Robber’s Roost Canyon

Robber’s Roost Canyon – 3A I
Spring Mountains National Recreation Area

My very first technical canyon ever!

I met Rick online through my desperate attempts to find someone willing to teach me their canyoneering ways. I got a lot of responses from pretentious folks who berated my lack of experience and only half a response of anyone willing to help me GET that experience. Rick was my knight in shining climbing gear and offered to take me out with him. The catch? He’s into exploring canyons; canyons that nobody has ever written about or likely even descended. He uses topo maps, google earth, and hiking & climbing resources to locate potential adventures and then treks out into the wilderness to see what he can see. A little scary, but it was my only shot at becoming a canyoneer!

I informed my roommates that I was going out into the wilderness with a guy from online that I’d never met, I wasn’t sure where we were going, and we’d be descending a canyon that nobody had ever done before and we had no idea what to expect. I told them they should probably call the police if I’m not back by dark. Sometimes I think that growing up in a tiny desert town really handicaps me when it comes to street smarts…I have none. I trust everyone. And I had talked to Rick on the phone. He seemed cool.

Turns out I was right, he is cool! He’s my age, too, which was a pleasant surprise for both of us; has anyone ever noticed that canyoneers are all way older?!? …No offense…just sayin’.

We headed up to Mt. Charleston because that’s the only place temperate enough to explore in Vegas in the summer. I found out he’s also a biologist (very cool) and is also really into mountain biking (perfect!). I have probably just found my new Vegas best friend.

He had a few canyons in mind to check out, and we started with the canyon above Robber’s Roost. RR is a maintained hike in the Spring Mountains, which Bird & Hike describes as “a short, but moderately strenuous, loop trail that heads up a narrow canyon to limestone caves that, according to local legend, were used by bandits as a hideout while raiding travelers on the old Mormon Trail.” Neat. We parked at the trailhead and silly, niave Kristi starts heading towards the trail. But no, Rick has other ideas.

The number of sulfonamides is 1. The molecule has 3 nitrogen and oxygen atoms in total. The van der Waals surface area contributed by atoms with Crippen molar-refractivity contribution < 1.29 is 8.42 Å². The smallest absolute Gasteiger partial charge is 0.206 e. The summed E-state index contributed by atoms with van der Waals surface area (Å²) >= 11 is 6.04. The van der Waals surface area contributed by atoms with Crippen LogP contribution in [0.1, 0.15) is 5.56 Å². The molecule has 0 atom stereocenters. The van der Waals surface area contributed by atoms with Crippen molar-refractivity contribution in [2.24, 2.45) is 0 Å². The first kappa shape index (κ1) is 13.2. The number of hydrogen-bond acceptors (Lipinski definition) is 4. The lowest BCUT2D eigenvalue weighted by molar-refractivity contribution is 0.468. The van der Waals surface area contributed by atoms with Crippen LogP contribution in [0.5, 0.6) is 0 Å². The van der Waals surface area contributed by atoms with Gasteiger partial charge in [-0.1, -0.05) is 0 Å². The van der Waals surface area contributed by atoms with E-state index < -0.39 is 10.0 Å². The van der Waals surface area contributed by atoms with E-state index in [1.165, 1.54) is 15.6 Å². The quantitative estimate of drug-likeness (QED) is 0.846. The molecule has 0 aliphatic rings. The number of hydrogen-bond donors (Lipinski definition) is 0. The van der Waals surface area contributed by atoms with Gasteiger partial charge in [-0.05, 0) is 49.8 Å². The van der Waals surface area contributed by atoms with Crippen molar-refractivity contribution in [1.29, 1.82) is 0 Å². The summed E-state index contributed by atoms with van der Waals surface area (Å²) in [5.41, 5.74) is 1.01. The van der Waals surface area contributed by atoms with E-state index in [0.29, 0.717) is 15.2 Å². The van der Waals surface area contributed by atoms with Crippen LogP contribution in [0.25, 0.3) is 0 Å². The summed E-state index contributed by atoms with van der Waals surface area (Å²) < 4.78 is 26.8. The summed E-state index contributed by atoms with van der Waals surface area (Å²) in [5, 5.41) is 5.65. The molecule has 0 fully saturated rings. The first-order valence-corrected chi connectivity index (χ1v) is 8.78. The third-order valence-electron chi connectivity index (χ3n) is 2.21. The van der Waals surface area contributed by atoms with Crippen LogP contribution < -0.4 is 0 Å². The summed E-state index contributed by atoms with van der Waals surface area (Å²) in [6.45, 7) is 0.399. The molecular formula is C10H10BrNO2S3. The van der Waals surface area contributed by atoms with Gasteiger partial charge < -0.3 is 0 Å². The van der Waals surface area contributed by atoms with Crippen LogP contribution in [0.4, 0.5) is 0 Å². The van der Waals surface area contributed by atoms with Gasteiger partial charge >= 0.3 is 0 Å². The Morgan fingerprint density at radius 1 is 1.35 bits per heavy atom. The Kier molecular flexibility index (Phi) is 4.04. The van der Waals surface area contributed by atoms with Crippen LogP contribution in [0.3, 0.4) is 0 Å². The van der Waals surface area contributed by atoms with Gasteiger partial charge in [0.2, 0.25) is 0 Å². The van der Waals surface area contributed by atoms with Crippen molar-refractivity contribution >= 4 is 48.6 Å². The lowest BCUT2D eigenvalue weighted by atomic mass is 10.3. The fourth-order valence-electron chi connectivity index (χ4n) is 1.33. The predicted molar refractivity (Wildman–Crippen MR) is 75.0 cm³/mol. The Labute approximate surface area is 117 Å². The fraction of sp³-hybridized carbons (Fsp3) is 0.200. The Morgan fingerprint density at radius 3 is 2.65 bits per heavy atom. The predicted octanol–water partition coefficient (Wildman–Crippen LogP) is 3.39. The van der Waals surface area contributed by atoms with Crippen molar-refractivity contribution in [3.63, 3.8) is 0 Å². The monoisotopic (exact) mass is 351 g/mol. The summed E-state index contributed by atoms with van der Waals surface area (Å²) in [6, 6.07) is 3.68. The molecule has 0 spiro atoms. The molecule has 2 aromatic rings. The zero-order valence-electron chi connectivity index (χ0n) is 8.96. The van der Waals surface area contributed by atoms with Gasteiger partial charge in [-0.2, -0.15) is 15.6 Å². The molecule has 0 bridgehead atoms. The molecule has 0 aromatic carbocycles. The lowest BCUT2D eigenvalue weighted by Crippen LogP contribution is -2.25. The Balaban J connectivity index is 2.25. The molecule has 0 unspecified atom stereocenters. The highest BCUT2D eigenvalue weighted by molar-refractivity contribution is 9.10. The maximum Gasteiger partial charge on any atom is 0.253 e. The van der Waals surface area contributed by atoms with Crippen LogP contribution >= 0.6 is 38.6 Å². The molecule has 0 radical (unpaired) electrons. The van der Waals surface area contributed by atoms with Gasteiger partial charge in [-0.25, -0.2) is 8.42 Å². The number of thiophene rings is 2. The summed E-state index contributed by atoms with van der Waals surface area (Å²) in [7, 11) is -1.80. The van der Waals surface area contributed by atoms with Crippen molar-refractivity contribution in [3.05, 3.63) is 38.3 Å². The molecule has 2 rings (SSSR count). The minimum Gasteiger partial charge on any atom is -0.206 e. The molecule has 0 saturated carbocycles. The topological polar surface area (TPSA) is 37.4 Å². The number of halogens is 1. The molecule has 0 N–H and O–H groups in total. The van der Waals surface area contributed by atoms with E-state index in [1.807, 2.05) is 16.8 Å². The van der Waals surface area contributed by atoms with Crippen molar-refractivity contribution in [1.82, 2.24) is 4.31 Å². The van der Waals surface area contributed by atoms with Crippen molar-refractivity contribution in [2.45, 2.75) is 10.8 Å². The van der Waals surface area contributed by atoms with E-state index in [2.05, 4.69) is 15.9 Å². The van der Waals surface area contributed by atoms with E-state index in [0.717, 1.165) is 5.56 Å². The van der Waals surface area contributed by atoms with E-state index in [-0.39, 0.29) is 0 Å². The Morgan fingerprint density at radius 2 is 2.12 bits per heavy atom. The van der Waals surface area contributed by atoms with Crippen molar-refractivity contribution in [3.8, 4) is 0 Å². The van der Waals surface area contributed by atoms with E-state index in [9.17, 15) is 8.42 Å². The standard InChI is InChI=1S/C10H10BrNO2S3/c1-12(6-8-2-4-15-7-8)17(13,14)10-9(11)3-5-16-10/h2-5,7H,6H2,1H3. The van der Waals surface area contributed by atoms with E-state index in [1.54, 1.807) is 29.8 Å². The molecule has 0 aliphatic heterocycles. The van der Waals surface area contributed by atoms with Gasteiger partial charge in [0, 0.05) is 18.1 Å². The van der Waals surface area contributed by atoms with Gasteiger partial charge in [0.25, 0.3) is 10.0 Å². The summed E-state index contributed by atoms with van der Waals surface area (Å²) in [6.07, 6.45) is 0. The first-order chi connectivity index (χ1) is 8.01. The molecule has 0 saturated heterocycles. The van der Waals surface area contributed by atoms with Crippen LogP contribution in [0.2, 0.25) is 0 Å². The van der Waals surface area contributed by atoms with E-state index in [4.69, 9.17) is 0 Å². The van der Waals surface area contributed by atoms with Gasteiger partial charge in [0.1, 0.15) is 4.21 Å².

“We’re going up that mountain,” he says, pointing to the steep rise above us.

“OK…” I said, still thinking the trail sounded like a good choice.

But when Rick says ‘up a mountain,’ he really means it. He started bushwhacking straight up that beast, so steep that my achilles tendons screamed in resistance (and I do downward dog like it used to be my job {get it? because I used to be a yoga teacher?}). After forever and a few asthma breaks for me, we reached a cliff band that we had to climb. It was only about 2 or 3 sections of 10 foot climbs, but at this point in my canyoneering career, that was scary business!

Up and over the cliff bands, Rick dropped his pack and announced that we had arrived. I looked around, saw nothing.

“Hmm?” Are we getting another break?

“No,” Rick motioned to a wash in front of us. “We’re here.”

I peeked around the corner and saw a good, long rappel. …What? How did he know EXACTLY where the canyon would start? I was mind boggled, but also super nervous. I’d only rappelled a few times in the distant past and once last week.

I got a quick lesson on natural & retrievable anchors, and learned first-hand what is meant by the term ‘awkward-start.’ The canyon was absolutely perfect for a nervous beginner. There were (I think) 4 rappels, pretty straight-forward and easy with just enough awkwardness & height to give a new canyoneer some real world experience.

I demonstrate the business end of an awkward start rappel


A permanent anchor? Well, until we took it.

We found a couple of odd set-ups at some of the rap stations, hinting that ours was not the first descent. However, I’m tempted to believe that anchors were set-up to help rock climbers come UP, instead of canyoneers coming down. There was nothing at the first rappel, but the second rappel had an anchor with one line of rope just tied to it…not something a canyoneer would do/leave behind. We found another anchor with another length of rope and then at the last rappel, a bolt & hanger, plus a propped-up log to aid in climbing. Just below this last rappel is a popular climbing wall, The Crag, so I’m thinking there were just some explorey climbers. I’d like to keep thinking that my first canyon was a first descent.

single bolt anchor in place...yup, definitely climbers 😀

log to climb up?

climbers at The Crag

one of the Robber's Roost caves

Again from Bird & Hike, “Local legend has it that during the pioneer days, Robber’s Roost was used by horse thieves as hideout around 1885. They say the outlaws put up a fence and used the canyon for a corral, used the caves for shelter, and used high points around the caves as vantage points for spotting approaching lawmen. They also say the bandits stashed stolen goods around Robber’s Roost, so perhaps there is some treasure in the hills. This makes a good story, but looking at the cave makes me wonder if it was such a good place to live.”

So our discovery wasn’t destined to become a world-famous canyoneering route, but we found a short, easy beginner canyon that can be done in the summer. Vegas canyoneers will forever benefit!!!

the longest rappel; the bottom of this photo is the top of the climbing log photo

Rick is proud of his canyon discovery.

Beta for this canyon can be found on the Las Vegas Slots Canyoneering Project Facebook page.


One thought on “Robber’s Roost Canyon

  1. Pingback: Another DH run at Mt Charleston | desert brat

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